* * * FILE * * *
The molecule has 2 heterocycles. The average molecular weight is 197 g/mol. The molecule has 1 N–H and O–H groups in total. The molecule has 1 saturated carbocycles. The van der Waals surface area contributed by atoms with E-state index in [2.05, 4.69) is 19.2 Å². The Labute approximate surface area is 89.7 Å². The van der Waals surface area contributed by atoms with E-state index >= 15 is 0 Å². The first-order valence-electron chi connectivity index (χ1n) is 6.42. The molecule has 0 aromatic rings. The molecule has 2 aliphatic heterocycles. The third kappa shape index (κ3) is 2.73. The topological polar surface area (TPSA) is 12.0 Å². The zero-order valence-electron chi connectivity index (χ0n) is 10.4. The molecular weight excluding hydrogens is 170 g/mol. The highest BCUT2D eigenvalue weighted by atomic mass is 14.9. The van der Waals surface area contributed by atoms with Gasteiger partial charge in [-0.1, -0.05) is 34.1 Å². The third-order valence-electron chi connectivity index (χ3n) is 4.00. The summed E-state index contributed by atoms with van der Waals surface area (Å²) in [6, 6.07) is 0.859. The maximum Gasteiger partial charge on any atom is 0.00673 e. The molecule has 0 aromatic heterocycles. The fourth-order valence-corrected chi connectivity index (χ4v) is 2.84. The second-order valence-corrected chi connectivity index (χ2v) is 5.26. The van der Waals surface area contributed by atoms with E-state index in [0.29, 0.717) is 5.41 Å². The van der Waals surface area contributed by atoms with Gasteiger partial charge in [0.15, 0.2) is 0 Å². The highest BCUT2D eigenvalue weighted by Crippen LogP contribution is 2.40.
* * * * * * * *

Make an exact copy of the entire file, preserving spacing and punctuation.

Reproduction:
The molecule has 2 heterocycles. The average molecular weight is 197 g/mol. The molecule has 1 N–H and O–H groups in total. The molecule has 1 saturated carbocycles. The van der Waals surface area contributed by atoms with E-state index in [2.05, 4.69) is 19.2 Å². The Labute approximate surface area is 89.7 Å². The van der Waals surface area contributed by atoms with E-state index >= 15 is 0 Å². The first-order valence-electron chi connectivity index (χ1n) is 6.42. The molecule has 0 aromatic rings. The molecule has 2 aliphatic heterocycles. The third kappa shape index (κ3) is 2.73. The topological polar surface area (TPSA) is 12.0 Å². The zero-order valence-electron chi connectivity index (χ0n) is 10.4. The molecular weight excluding hydrogens is 170 g/mol. The highest BCUT2D eigenvalue weighted by atomic mass is 14.9. The van der Waals surface area contributed by atoms with Gasteiger partial charge in [-0.1, -0.05) is 34.1 Å². The third-order valence-electron chi connectivity index (χ3n) is 4.00. The summed E-state index contributed by atoms with van der Waals surface area (Å²) in [6, 6.07) is 0.859. The maximum Gasteiger partial charge on any atom is 0.00673 e. The molecule has 0 aromatic heterocycles. The fourth-order valence-corrected chi connectivity index (χ4v) is 2.84. The second-order valence-corrected chi connectivity index (χ2v) is 5.26. The van der Waals surface area contributed by atoms with E-state index in [0.29, 0.717) is 5.41 Å². The van der Waals surface area contributed by atoms with Gasteiger partial charge in [0.15, 0.2) is 0 Å². The highest BCUT2D eigenvalue weighted by Crippen LogP contribution is 2.40.